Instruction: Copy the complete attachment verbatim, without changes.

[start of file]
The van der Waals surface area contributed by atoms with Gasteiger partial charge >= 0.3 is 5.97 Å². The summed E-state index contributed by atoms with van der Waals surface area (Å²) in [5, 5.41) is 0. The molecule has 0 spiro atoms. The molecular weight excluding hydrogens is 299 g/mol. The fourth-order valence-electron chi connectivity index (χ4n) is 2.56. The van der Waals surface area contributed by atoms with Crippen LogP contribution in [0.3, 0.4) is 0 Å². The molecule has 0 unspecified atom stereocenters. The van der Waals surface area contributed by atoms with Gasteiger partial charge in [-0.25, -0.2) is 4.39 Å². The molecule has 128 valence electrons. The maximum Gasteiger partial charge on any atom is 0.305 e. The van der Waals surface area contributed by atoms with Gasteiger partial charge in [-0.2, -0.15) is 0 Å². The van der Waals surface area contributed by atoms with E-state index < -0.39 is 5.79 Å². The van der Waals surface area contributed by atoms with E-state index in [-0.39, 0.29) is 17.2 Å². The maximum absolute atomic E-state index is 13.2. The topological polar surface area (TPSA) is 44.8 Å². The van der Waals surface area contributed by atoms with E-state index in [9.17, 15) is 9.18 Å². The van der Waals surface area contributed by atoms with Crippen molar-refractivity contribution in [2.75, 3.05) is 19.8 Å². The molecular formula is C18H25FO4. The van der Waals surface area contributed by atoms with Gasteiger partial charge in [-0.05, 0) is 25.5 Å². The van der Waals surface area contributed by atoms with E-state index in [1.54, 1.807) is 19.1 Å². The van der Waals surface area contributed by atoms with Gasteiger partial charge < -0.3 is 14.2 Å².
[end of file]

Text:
The van der Waals surface area contributed by atoms with Gasteiger partial charge >= 0.3 is 5.97 Å². The summed E-state index contributed by atoms with van der Waals surface area (Å²) in [5, 5.41) is 0. The molecule has 0 spiro atoms. The molecular weight excluding hydrogens is 299 g/mol. The fourth-order valence-electron chi connectivity index (χ4n) is 2.56. The van der Waals surface area contributed by atoms with Crippen LogP contribution in [0.3, 0.4) is 0 Å². The molecule has 0 unspecified atom stereocenters. The van der Waals surface area contributed by atoms with Gasteiger partial charge in [-0.25, -0.2) is 4.39 Å². The molecule has 128 valence electrons. The maximum Gasteiger partial charge on any atom is 0.305 e. The van der Waals surface area contributed by atoms with Gasteiger partial charge in [-0.2, -0.15) is 0 Å². The van der Waals surface area contributed by atoms with E-state index < -0.39 is 5.79 Å². The van der Waals surface area contributed by atoms with E-state index in [-0.39, 0.29) is 17.2 Å². The maximum absolute atomic E-state index is 13.2. The topological polar surface area (TPSA) is 44.8 Å². The van der Waals surface area contributed by atoms with E-state index in [9.17, 15) is 9.18 Å². The van der Waals surface area contributed by atoms with Crippen molar-refractivity contribution in [2.75, 3.05) is 19.8 Å². The molecular formula is C18H25FO4. The van der Waals surface area contributed by atoms with Gasteiger partial charge in [-0.05, 0) is 25.5 Å². The van der Waals surface area contributed by atoms with E-state index in [1.54, 1.807) is 19.1 Å². The van der Waals surface area contributed by atoms with Gasteiger partial charge < -0.3 is 14.2 Å².